Propane for RVs is safe and easy to use

Propane for RVs is safe and easy to use

 

Here’s a question from a reader of RVtravel.com about boondocking.

Hi Bob,
For some time now, I have followed your writings in several places because I find them helpful. I have been studying for the past year how to get myself on the road full time. Your boondocking articles have given me some of the guidance I need.

One aspect (of several) to RVing for which I lack complete knowledge is propane. Where do I buy it? Can I refill tanks without training? Can the 1-pound canisters be refilled? Do you have any information on Viking canisters? What else should I know about propane?

If you have published on this topic, could you refer me to that source(s)? If you have not covered this topic, would you consider doing so? Thanks in advance for any help you can give me. —Warren J.

Hi Warren,
The subject of propane is not mysterious – it is just another form of petroleum fuel. Officially called Liquid Petroleum Gas (LPG), it is explosive – as is gasoline in your RV fuel tank – and will explode if a leak meets a source of ignition. But tanks are tested for leaks and the gas has a strong, unpleasant smell like rotten eggs, a skunk’s spray or a dead animal. Propane manufacturers add the smell deliberately to help alert customers to propane leaks. Take a sniff around your tank periodically and if you detect this smell, shut it off and have a licensed propane distributor test it for leaks – but actually, leaks are very rare.

RVs use propane to cool refrigerators, to cook with, to heat water in the water heater and to warm the interior of your rig. When you need to refill your tank, remove it and take it to a refill station, or if built in (such as in motorhomes) drive to the refill station. You will not have to refill the tank yourself – all propane stations have trained employees that will do it for you.

As far as where to buy propane, there are abundant locations around the country in addition to campgrounds and RV resorts where you may be staying. And even if they don’t have their own propane service, they will be able to provide nearby propane stations. If you go online you can find a refill station near you through many sources. Here are some websites that will provide locations near you:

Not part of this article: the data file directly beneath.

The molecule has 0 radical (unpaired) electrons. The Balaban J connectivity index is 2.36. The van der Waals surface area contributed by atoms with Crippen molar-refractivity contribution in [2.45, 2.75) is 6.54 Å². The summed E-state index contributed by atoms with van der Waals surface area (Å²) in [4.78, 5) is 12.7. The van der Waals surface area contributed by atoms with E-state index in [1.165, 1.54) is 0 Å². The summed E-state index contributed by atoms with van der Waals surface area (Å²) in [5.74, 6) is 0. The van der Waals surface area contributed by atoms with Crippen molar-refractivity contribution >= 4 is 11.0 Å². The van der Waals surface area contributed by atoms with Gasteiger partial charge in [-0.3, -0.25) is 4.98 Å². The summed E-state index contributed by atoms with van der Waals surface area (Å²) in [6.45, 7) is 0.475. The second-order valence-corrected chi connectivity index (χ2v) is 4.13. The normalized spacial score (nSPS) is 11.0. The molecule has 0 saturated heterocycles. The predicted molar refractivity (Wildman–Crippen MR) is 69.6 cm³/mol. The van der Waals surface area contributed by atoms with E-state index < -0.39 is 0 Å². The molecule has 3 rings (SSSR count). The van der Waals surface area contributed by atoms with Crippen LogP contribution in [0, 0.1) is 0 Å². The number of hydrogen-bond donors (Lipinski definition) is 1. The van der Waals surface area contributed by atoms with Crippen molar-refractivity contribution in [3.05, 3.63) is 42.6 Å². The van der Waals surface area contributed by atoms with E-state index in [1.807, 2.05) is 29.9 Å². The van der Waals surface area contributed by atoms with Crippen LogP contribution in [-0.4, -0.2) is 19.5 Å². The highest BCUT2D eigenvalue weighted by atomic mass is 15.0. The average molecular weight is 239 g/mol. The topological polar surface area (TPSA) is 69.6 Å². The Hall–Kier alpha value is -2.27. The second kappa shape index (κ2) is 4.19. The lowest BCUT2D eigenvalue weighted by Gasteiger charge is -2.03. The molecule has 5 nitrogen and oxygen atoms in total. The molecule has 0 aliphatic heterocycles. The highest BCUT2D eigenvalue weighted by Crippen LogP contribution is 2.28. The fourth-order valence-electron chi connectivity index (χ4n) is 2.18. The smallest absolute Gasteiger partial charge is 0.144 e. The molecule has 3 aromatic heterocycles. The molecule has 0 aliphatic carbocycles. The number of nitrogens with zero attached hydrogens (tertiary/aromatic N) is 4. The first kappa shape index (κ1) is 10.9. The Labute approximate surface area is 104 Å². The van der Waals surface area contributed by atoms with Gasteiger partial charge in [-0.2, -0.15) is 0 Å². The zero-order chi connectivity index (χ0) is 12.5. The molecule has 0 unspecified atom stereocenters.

Find liquefied petroleum gas (propane) fueling stations near an address or ZIP code or along a route in the United States. This website from the US Department of Energy shows locations across the country.

Viking composite cylinder

U-Haul has a large network of propane refill stations across the country. Just enter your zip code.

The “nearme” website offers a variety of locations where you can buy propane just by entering your address or zip code.

I personally haven’t had any hands-on experience with Viking composite cylinders but they offer some attractive features for RV use such as a translucent tank so you can see how much gas is left in the tank, and they claim to be much lighter than steel tanks and will not explode in a fire. You can learn more on the Viking cylinder website.

Read more about boondocking at my BoondockBob’s Blog.
Check out my Kindle e-books about boondocking at Amazon.

Do you have a question for Bob? Email him at bob.rvtravel (at) gmail.com .

##RVT830

 

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7 thoughts on “Propane for RVs is safe and easy to use

  1. Fred

    I tested both links for finding propane & each was sadly lacking. We are in Quartzsite, AZ for the rv show & there are at least 4 or 5 propane refill stations here, but both links for finding propane showed the closest refill station to be 100 miles or more away in Phoenix or other cities. I just google propane refills in the yellow pages & get good results.

  2. Wayne

    Hi Bob,
    You forgot to answer one part of Warren’s question. He asked “Can the 1-pound canisters be refilled?” Not commercially. There is a DIY device that can fill a 1-pound canister from a 20-pounder but none of us who have tried it feel it’s worth the trouble.

    1. Wolfe Rose

      I have to disagree, Wayne. My adapter paid for itself after refilling two 1-lb tanks, and 50(?) times since. I refill my 20lb (18-19lbs actual LP) tanks for $8, making the $4 1-lb tanks 10X the cost per pound, or about a $0.25/lb instead of $4.

      From those 1-lb tanks I run my grill portably instead of tied to the RV, a Bernzomatic torch for starting campfires, portable stove for outside cooking, lanterns, etc…all on the cheap LP.

      Hassle? I’ve collected a box of perfect condition used cylinders others threw out, and refill them in batches at my leisure, maybe a minute each? At $225 in savings per hour, the time is worth it! Tip: freezing your 1lb tanks WILL fill them full, so I wait until winter when possible. As always store LP tanks in open air when possible.

      I actually go a step further and use the 1-lb tanks to fill all my butane tools for fractional pennies instead of $6 for couple ounce butane fillers. Microtorches and soldering iron run *all day* for pennies of LP.

      Still think $4/lb LP is worth it?

      1. Jim

        The problem with refilling the l1lb tanks is it is illegal to use transport them ..

        1. Wolfe

          At this point in history, you can be assured that any device or practice that works better or saves you money will be made illegal, I’m reminded of the stupid CARB gas cans that pee fuel all over my feet, require 5 hands to operate, and dribble fuel so slow I throw out my back before draining them. All this in the name of “safer cans.” Blitz was driven out of business for refusing to put spark arrestors on unsparkable plastic cans.